It's a good thing you can't copyright an idea, or the likes of Disneyland Kart Racer would no doubt be hearing from Nintendo about their similarity to Nintendo's mighty Mario Kart.
Racing karts around colourful fantasy tracks, collecting item boxes marked with question marks to get power-ups, then firing these power-ups at opponents in order to score an advantage over them. It's all in Disneyland Kart Racer, and it'll all feel instantly familiar to those who have played Mario Kart.
Of course, this game does have some uniqueness of its own. For starters there's its Disney theme, which means eight Disneyland tracks based around different areas of the famous theme park, such as Space Mountain and Pirates of the Caribbean.
It also comes with six of Disney's slightly B-list characters - Jane, Pete, Misty, Starman, Ezra and Yeti. Only a couple are unlocked at the start, but completing tracks unlocks you new ones to play as, each with their own speed, acceleration and strength stats.
Most important, though, is how these races are to compete in, and the verdict is: okay. There's a decent sense of speed in the races - those karts really hurtle around the track. The downside to this is that you feel at times you don't have time to react to upcoming bends and jumps, so winning is more about collecting items to fire at opponents ahead of you than any actual skill in your cornering.
The speed also means there's a reasonable amount of pop-up - scenery comes lurching out of nowhere quite often. It's not catastrophic, though, and at least the game does have plenty of detail surrounding the tracks.
Rocks drop from mountains for you to avoid, and tunnels and bridges provide plenty of obstacles to manoeuvre. No two tracks are the same either - which means there's incentive to get through and see them all.
Another clever incentive to keep you playing is the set of missions each track comes with.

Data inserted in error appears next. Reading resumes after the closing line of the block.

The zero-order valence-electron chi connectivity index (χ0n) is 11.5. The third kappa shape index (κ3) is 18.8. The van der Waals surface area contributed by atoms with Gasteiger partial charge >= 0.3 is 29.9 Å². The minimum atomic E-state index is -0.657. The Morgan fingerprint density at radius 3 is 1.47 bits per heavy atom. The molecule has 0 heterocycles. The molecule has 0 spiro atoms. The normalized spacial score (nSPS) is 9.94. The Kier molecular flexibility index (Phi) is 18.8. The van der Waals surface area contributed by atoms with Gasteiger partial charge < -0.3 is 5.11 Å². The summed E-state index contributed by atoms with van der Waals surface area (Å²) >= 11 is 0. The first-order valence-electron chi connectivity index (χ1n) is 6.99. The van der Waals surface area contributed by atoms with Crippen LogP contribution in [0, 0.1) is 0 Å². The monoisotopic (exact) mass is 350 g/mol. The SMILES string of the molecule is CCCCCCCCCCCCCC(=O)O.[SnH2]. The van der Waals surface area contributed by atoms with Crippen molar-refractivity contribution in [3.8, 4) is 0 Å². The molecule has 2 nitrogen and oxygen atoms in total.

These missions don't have to be completed in order to move onto the next race, but they increase the game's longevity by some way. You might have to complete Space Mountain without missing a ramp, for instance, or Fantasyland without hitting the side of the track once.
They're tough missions, too, which - along with the Easy, Medium and Hard difficulty levels you can choose from - ensure the game is a challenge even for players too old to fully appreciate the charms of Mickey Mouse.
As well as these missions, there are also achievements to complete and upgrades to earn for characters.
Which makes for a fully rounded game, even if the racing isn't spot on. That said, Disneyland Kart Racer has its upsides on the track as well as off - not least the power-up items you can collect on your way around each track, which let you fire laser beams at, drop boulders on and blow up your opponents, among other things.
Good driving rewards you with nitro, which you can activate at any point by pushing 'up' (acceleration is otherwise handled automatically).
It's a game with plenty going for it, and younger players are bound to enjoy the colourful, simple tracks. But the problem lies with the on-rails feel of the driving, which won't win over fans of serious racing games or cartoony kart racers.